A while ago I needed some small value resistors as current shunts and I started wondering about the feasibility of using traces as resistors.
There are many theoretical reasons as to why copper traces make bad shunt resistors, but I found surprisingly little practical data.
The traces are (from left to right):
– 20 mil wide, 1221 mil long, should be ~30mOhms
– 6 mil wide, 611 mil long, ~50mOhms
– 12 mil wide 1221 mil long, 50 mOhms
– 6 mil wide 1221 mil long, 100 mOhms
Using traces as resistors – [Link]
Gerbv is an open source Gerber file (RS-274X only) which runs under Windows or Linux.
Gerbv lets you load several files on top of each other, do measurements on the displayed image, etc. Besides viewing Gerbers, you may also view Excellon drill files as well as pick-place file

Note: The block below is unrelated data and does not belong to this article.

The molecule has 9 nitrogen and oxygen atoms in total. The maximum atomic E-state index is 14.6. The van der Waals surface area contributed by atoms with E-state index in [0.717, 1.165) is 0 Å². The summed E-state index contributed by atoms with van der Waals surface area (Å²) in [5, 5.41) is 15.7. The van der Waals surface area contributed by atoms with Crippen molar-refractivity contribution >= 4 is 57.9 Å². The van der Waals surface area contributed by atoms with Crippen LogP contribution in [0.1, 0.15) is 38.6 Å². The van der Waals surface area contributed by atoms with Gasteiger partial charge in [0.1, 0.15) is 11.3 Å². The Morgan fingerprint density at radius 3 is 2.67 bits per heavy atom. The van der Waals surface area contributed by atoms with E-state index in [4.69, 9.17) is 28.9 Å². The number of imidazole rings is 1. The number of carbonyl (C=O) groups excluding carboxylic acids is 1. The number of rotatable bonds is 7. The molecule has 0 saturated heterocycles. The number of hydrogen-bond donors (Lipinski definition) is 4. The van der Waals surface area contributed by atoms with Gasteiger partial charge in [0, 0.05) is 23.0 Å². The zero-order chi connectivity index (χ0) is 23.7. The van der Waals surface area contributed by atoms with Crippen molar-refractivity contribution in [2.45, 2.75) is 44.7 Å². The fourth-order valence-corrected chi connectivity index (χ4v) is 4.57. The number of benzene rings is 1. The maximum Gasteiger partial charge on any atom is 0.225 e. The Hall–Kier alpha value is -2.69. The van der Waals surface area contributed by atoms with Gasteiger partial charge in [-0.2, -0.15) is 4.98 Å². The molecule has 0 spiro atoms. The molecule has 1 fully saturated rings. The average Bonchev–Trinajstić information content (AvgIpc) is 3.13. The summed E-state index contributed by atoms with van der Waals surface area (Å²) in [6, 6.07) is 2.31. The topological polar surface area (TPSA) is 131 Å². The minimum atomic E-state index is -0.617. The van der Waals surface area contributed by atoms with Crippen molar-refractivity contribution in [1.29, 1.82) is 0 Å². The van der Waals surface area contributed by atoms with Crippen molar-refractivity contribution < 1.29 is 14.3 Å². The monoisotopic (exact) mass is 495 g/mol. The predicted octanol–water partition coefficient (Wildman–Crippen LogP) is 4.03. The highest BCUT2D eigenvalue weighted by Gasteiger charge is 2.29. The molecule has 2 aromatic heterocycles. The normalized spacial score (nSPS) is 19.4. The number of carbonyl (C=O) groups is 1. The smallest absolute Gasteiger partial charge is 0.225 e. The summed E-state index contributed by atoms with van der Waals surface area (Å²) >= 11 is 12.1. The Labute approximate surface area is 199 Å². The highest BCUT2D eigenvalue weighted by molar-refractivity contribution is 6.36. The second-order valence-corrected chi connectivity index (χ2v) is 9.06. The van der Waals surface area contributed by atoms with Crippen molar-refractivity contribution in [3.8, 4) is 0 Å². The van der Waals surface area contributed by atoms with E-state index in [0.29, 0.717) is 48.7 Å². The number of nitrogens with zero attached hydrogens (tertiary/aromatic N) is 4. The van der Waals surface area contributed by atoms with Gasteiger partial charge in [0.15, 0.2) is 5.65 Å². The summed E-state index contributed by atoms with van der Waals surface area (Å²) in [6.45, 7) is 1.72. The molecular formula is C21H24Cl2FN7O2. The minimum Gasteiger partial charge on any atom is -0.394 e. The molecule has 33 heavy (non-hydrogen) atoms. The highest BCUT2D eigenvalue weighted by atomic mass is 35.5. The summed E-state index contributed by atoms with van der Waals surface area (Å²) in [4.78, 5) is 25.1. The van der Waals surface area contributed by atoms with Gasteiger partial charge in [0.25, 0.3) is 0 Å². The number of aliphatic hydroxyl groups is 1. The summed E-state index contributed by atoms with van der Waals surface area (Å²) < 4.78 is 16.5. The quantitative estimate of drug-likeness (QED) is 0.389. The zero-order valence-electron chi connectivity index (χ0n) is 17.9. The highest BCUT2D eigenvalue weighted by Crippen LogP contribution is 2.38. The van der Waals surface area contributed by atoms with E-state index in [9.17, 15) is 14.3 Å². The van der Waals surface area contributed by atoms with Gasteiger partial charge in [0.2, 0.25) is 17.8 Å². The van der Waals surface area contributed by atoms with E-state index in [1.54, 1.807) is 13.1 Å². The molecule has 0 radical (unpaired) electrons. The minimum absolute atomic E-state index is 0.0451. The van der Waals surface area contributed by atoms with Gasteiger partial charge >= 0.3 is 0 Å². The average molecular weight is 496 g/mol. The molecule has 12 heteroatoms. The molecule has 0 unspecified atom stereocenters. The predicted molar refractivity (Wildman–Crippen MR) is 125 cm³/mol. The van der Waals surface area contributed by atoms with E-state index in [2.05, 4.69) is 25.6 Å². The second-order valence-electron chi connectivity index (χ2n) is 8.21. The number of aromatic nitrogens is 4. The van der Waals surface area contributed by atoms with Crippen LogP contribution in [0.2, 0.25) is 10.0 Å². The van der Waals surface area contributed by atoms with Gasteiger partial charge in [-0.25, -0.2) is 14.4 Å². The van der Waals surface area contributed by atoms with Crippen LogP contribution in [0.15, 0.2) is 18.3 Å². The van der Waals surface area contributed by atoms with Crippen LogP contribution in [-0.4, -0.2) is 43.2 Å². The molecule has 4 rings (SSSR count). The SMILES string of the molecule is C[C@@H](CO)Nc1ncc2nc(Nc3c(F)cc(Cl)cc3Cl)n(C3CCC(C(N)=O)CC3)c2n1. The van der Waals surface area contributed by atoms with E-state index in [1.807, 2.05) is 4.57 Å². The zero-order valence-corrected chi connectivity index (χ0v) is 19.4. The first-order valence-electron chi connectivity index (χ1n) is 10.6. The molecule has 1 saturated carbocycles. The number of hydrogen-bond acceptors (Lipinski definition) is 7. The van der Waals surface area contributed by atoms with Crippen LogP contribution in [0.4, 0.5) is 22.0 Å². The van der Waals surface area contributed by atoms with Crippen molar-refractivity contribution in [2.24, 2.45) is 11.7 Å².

gerbv – a free Gerber (RS-274X) viewer – [Link]
pinomelean @ instructables.com writes:
There are many ways to make your own homemade PCB’s, They all work, but some better than other, some faster than other, ones are cheap and others expensive….
After several attempts, i found the way of making PCB’s, wich is the cheapest, easiest and fastest for me.
I hope this instructable will help you to decide what’s the best method for you, because there are so many to choose.
PCB making guide – [Link]
Custom Circuit Boards, LLC. is a quick turnaround PCB prototype manufacturing company located in Phoenix, Arizona with 32 years of experience on the field offering the best quality printed circuit boards from PCB prototypes to production PCBs. They also have the capabilities to provide multilayer PCBs up to 24 layers. As a leading PCB manufacturer, they provide their services to the aerospace and military industry, medical and bio-medical, automotive industry, and even to hobbyists and student’s with only one thing in mind, quality assurance.